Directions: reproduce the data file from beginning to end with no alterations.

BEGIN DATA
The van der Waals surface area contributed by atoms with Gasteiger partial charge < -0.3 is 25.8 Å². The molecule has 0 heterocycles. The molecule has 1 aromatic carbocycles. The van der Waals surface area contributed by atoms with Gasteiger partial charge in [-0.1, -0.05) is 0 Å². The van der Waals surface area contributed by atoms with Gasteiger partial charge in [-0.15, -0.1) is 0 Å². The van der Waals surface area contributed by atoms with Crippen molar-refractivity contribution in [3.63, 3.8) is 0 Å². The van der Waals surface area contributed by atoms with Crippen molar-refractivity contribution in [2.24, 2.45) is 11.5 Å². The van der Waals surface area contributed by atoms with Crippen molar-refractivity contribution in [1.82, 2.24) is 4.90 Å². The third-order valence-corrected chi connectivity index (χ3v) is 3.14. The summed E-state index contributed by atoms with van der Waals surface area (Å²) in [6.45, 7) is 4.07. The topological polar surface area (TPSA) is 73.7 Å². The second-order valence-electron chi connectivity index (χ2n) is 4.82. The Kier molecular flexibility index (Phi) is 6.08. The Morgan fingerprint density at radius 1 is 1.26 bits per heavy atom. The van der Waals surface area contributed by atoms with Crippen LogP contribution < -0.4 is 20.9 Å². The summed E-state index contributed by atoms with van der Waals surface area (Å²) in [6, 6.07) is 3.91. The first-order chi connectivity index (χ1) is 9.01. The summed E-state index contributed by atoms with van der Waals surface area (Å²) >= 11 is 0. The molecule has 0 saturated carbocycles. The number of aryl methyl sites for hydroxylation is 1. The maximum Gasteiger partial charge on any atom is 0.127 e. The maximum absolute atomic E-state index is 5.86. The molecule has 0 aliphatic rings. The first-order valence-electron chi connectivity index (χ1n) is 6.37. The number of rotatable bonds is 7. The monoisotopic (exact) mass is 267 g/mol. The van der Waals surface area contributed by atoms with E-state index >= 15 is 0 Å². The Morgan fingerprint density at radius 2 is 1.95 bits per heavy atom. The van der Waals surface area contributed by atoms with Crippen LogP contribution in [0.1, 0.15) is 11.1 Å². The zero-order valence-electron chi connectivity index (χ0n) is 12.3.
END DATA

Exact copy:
The van der Waals surface area contributed by atoms with Gasteiger partial charge < -0.3 is 25.8 Å². The molecule has 0 heterocycles. The molecule has 1 aromatic carbocycles. The van der Waals surface area contributed by atoms with Gasteiger partial charge in [-0.1, -0.05) is 0 Å². The van der Waals surface area contributed by atoms with Gasteiger partial charge in [-0.15, -0.1) is 0 Å². The van der Waals surface area contributed by atoms with Crippen molar-refractivity contribution in [3.63, 3.8) is 0 Å². The van der Waals surface area contributed by atoms with Crippen molar-refractivity contribution in [2.24, 2.45) is 11.5 Å². The van der Waals surface area contributed by atoms with Crippen molar-refractivity contribution in [1.82, 2.24) is 4.90 Å². The third-order valence-corrected chi connectivity index (χ3v) is 3.14. The summed E-state index contributed by atoms with van der Waals surface area (Å²) in [6.45, 7) is 4.07. The topological polar surface area (TPSA) is 73.7 Å². The second-order valence-electron chi connectivity index (χ2n) is 4.82. The Kier molecular flexibility index (Phi) is 6.08. The Morgan fingerprint density at radius 1 is 1.26 bits per heavy atom. The van der Waals surface area contributed by atoms with Crippen LogP contribution < -0.4 is 20.9 Å². The summed E-state index contributed by atoms with van der Waals surface area (Å²) in [6, 6.07) is 3.91. The first-order chi connectivity index (χ1) is 9.01. The summed E-state index contributed by atoms with van der Waals surface area (Å²) >= 11 is 0. The molecule has 0 saturated carbocycles. The number of aryl methyl sites for hydroxylation is 1. The maximum Gasteiger partial charge on any atom is 0.127 e. The maximum absolute atomic E-state index is 5.86. The molecule has 0 aliphatic rings. The first-order valence-electron chi connectivity index (χ1n) is 6.37. The number of rotatable bonds is 7. The monoisotopic (exact) mass is 267 g/mol. The van der Waals surface area contributed by atoms with E-state index >= 15 is 0 Å². The Morgan fingerprint density at radius 2 is 1.95 bits per heavy atom. The van der Waals surface area contributed by atoms with Crippen LogP contribution in [0.1, 0.15) is 11.1 Å². The zero-order valence-electron chi connectivity index (χ0n) is 12.3.